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Parents sacrifice for possible future Olympians

Published On: Aug 11 2012 01:50:58 AM CDT

NewsChannel 21's Renee Nelson talks to several young Bend swimmers with dreams of Olympic gold -- and the parents and coaches who help get them there, literally.

BEND, Ore. -

The road to London has been paved with Olympic gold. Thanks to Bend's hometown hero, Ashton Eaton. many budding young Olympians have tuned in to the London games and picked their Olympic idols, in hopes that the road to gold may be in their future as well.

But the little ones aren't the only ones who make a commitment to their sport. Parents of gold medal hopefuls also make a huge lifestyle sacrifice.

"Sometimes I drive to the pool three times a day, back and forth ,so they can eat before they come, and then start homework while the other one swims," said mom Jenni Griswold. "It's a lot, we spend a lot of time here."

"Rush, rush, rush to get to the pool -- and then rush home to get dinner on the table," said Becky McKean, a former Olympic Trials swimmer.

We talked to Mark Bernett who coached local Logan Madson from age 5 to the latest Olympic Trials. The Bend Swim Club head coach recognizes the role parents have in fostering the careers of a young athletes. He know it does not only include their time.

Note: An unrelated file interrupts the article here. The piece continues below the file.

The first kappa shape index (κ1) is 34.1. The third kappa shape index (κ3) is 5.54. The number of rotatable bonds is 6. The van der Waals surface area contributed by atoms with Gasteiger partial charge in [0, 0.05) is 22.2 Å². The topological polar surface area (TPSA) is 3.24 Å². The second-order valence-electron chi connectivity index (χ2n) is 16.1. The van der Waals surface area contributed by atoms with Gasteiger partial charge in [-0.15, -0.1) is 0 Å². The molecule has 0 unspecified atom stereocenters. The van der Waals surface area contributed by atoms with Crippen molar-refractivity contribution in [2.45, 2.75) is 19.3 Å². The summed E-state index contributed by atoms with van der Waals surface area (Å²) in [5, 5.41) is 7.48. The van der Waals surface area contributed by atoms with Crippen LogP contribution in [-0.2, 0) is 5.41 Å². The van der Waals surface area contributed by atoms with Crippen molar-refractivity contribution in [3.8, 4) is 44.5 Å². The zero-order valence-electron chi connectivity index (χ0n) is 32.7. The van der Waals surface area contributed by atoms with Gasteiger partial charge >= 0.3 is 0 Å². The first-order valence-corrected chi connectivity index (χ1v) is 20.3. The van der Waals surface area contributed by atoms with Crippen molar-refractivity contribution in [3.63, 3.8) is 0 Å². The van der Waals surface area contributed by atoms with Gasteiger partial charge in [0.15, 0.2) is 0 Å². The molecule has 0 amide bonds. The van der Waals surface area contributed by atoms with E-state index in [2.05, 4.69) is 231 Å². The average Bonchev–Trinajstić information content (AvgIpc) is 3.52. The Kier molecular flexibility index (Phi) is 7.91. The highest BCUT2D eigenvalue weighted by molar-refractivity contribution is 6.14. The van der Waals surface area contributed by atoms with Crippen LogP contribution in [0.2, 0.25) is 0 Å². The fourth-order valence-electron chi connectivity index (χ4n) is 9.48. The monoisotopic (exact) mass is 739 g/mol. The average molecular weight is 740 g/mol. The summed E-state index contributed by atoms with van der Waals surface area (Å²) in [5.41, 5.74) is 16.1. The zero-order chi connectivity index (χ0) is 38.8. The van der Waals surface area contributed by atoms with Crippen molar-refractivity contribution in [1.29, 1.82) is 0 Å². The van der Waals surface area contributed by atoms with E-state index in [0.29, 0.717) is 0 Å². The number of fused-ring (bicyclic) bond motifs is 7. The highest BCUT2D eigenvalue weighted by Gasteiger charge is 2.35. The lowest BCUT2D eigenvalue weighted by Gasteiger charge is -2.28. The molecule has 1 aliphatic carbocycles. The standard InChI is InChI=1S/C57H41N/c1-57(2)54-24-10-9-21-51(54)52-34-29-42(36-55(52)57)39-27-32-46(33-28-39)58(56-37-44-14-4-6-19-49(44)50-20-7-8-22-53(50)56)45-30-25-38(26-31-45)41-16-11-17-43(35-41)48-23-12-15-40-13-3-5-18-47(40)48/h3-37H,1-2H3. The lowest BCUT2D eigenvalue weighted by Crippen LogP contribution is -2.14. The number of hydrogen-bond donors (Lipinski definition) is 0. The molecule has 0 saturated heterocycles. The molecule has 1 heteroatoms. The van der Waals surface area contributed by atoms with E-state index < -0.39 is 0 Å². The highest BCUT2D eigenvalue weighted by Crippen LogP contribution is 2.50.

"There is a cost involved," Bernett said. "With the swim meets and the training fees, it's not cheap for anyone."

Parents reach deeply into their pockets to cover the costs. According to the coach, travel expenses to a weekend meet, can easily run up to $1,000.

Many parents see the commitment as a lifestyle and don't mind the long hours at the pool. After all, their little ones are hoping to be the next hometown heroes.

"To get to the Olympics I need to train hard for years and years" said one.

"My parents are the ones that push me," said another young swimmer.

"Just going to the Olympic trials would be awesome," said a third.

"I'd like to get gold if I go," said a young Olympic hopeful

Logan Madson swam in this year's Olympic Trials against Michael Phelps, and although he finished only two strokes behind Phelps, he placed 61st.

Bernett told us that those that make it to that level of swimming are the top 1 percent of 1 percent.


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